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California Questionnaire: Dario Sattui

The head of V. Sattui Wines and owner of Napa’s Castello di Amorosa can’t get enough of his home state

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In the Napa Valley, the name Sattui is recognized as one of the regal monikers of winemaking. So it’s fitting that Dario Hibbard Sattui, great-grandson of one of the valley’s first winemakers and now president of V. Sattui Winery, has built a castle fit for a king near Calistoga. On tours of the 107-room medieval-style Castello di Amorosa (“castle of love”), visitors can check out precise 13th-century details like vaulted stone ceilings, frescoes, a moat, and hand-forged nails. But ask Dario about his favorite place, and the fourth-generation Californian—and serious nature lover—goes far beyond his castle walls.

Where do you live? I live about three miles south of Calistoga, on the castle property.

Why there? Originally I got this 171-acre piece of land because it had all this history. It has a three-story Victorian house with a wraparound porch, and the 1850 Nash House, built by Colonel William Nash who came west from Tennessee in 1846. It’s a Kentucky-style farmhouse—one of first houses built in Napa County. Colonel Nash planted some of California’s first vines here, and built the first schoolhouse in Napa on the property. 

Who or what is your greatest California love? I’d have to say Irina Yartseva, my fiancée. She’s a Russian immigrant. She totally loves it here. She’d never go back to Russia.

What is the biggest misperception about Californians? That we all live by the ocean and go to the beach all the time. But California is a very, very diverse state—not just ethnically but also geographically. I can go to the coast to Mendocino, to the Gold Country, to the Sierras—you name it. It really has everything. If you don’t like one area, just go to another.

What is the stereotype that most holds true? That people who move to the state love it here—because of the nature, the climate, the food, the innovations. There are so many reasons that this is such a great state.

What is your favorite Golden State splurge? Maybe go to the opera or ballet in San Francisco, then have dinner at Great Eastern Restaurant in Chinatown. They know us there.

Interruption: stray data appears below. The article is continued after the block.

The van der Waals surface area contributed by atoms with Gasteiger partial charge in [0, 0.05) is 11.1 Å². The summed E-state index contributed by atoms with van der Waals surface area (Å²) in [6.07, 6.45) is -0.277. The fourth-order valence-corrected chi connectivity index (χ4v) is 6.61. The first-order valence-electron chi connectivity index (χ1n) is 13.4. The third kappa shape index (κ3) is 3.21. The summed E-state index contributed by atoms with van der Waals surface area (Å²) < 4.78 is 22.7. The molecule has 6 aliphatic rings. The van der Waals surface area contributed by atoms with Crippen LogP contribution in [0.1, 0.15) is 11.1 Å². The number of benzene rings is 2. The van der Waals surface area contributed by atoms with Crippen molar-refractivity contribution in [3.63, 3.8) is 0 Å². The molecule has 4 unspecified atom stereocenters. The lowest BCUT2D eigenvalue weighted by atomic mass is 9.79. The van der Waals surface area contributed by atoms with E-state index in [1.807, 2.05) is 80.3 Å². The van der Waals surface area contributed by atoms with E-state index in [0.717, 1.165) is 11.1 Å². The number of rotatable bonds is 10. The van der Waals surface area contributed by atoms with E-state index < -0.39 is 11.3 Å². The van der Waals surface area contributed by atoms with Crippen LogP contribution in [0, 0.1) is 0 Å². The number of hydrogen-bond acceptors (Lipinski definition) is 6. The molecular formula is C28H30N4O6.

Time for a road trip: Where are you going? Sometimes we go up to Nevada City in the Gold Country, then we go to Volcano and Jackson, towns that still look like they did a century ago—really well preserved. We recently drove down the coast to San Simeon and saw the elephant seals—20,000 of them. Where else can you see that?

If you could decree an official state culinary experience, what would it be? I have to be honest, the first thing would be eating at home, because Irina is such a great cook. We have an organic farm here and raise our own pigs; and water buffalo, which make great meat—we even make water-buffalo ice cream. Otherwise, Napa Valley is so packed with Michelin stars that it’s hard to pick where we’re going to eat. Thirty years ago you couldn’t get good bread here, and the cheeses were the same old boring Jack and cheddar. Now we’ve got amazing bakeries and triple-cream cheeses from Cowgirl Creamery.

Best California song? “California Dreamin’,” by the Mamas and the Papas. I really like that one.

How would your California dream day unfold? I'd start with a drive along the Russian River, to Jenner, and have a picnic of Dungeness crab with a bottle of wine (probably mine). Then we'd watch the seals on the beach where the river meets the ocean. Later, we’d take a hike to see wildflowers near the lakes on Mount Tamalpais in Marin County. There’s so much nature here. We were in Lake County recently, and we saw a lot of elk. Boy was that a surprise! People think it’s all urban and big cities here, but it depends on where you are.

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